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Victims of mail theft from popular post office report nearly $90,000 in losses

By Jeremy Finley

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    NASHVILLE, Tennessee (WSMV) — One of the latest victims of a mail fraud scheme first exposed by WSMV4 Investigates said she’s learned her lesson.

“I certainly, probably, will never put something in a post office box,” said attorney Amanda Gentry.

Gentry’s law firm employee placed a payment in the collection box outside the Green Hills post office, only to have the check inside stolen, washed of details, and reproduced, ultimately costing her nearly $20,000.

“That’s a huge chunk of change. I’ve got payroll to meet, I’ve got employees to pay,” Gentry said.

Robert Reeves paid his taxes by placing his payment in the Green Hills collection box.

Shortly afterwards, he learned his check had been stolen and reproduced to cost him $9,800.

“I’m a little upset that someone would do this, but how could they get away with it?” Reeves said.

Combined with the two previous cases WSMV4 Investigates exposed, the total so far in initial loses is nearly $90,000.

“Just can’t believe someone would do this,” Reeves said.

Frank Albergo, president of the Postal Police Officers Association, saw our story and said mail theft has become an epidemic.

“Do you feel that people can trust that their mail is going to be safe?” asked WSMV4 Investigates.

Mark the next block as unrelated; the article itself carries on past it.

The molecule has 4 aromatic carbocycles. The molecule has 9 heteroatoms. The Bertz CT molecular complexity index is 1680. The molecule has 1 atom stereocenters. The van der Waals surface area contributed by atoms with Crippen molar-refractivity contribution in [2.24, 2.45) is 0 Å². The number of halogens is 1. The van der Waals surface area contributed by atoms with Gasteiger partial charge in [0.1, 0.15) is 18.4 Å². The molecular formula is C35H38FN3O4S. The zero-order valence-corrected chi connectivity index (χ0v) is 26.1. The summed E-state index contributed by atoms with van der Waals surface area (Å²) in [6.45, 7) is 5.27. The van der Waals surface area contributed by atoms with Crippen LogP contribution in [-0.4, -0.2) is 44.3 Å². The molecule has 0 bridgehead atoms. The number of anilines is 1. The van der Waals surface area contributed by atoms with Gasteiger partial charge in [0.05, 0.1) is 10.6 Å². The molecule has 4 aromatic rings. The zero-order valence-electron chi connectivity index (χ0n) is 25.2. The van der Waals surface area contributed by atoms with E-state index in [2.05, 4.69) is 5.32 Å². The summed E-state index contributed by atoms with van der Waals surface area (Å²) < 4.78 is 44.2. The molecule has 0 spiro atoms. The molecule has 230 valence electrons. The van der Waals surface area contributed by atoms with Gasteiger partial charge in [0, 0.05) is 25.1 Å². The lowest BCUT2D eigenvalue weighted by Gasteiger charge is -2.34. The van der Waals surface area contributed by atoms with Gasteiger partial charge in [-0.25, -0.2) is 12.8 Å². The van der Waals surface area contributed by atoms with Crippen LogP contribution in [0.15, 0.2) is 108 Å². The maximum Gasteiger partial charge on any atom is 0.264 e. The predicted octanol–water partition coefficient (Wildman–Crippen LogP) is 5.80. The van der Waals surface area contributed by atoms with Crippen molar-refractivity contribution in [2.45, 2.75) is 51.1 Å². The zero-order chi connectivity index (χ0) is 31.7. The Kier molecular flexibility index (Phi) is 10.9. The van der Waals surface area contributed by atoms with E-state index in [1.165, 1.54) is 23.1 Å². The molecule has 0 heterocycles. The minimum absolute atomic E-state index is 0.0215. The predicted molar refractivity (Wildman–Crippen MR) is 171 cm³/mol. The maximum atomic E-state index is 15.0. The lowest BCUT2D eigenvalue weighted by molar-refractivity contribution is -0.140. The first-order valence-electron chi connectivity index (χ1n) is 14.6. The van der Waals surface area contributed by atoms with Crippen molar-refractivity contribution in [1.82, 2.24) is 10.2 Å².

“In certain areas? No. It’s not safe. those boxes have been compromised,” Albergo said.

Albergo said criminals long figured out how to fish mail out of these boxes, or have stolen keys that open the boxes. “The criminals are reacting. It’s an easy crime at this point,” Albergo said.

U.S. Post Office data, first obtained by NBC News’ investigative unit, shows a troubling leap in stolen checks from the mail.

According to the date, 7,771 checks were stolen in 2017.

By 2020, 29,510 checks had been stolen.

Albergo blames the USPS’ decision to slash postal police officers during the pandemic.

“Since the benching of the postal police force, mail theft has absolutely exploded. It’s spreading like wildfire,” Albergo said.

In the four cases we’ve discovered, all people were ultimately paid back by their banks.

We did repeatedly reach out to the U.S. Postal Inspector’s office with our new findings and to request an update on their investigation, but have not heard back.

WSMV4 will continue to monitor this situation and will report on any new developments.

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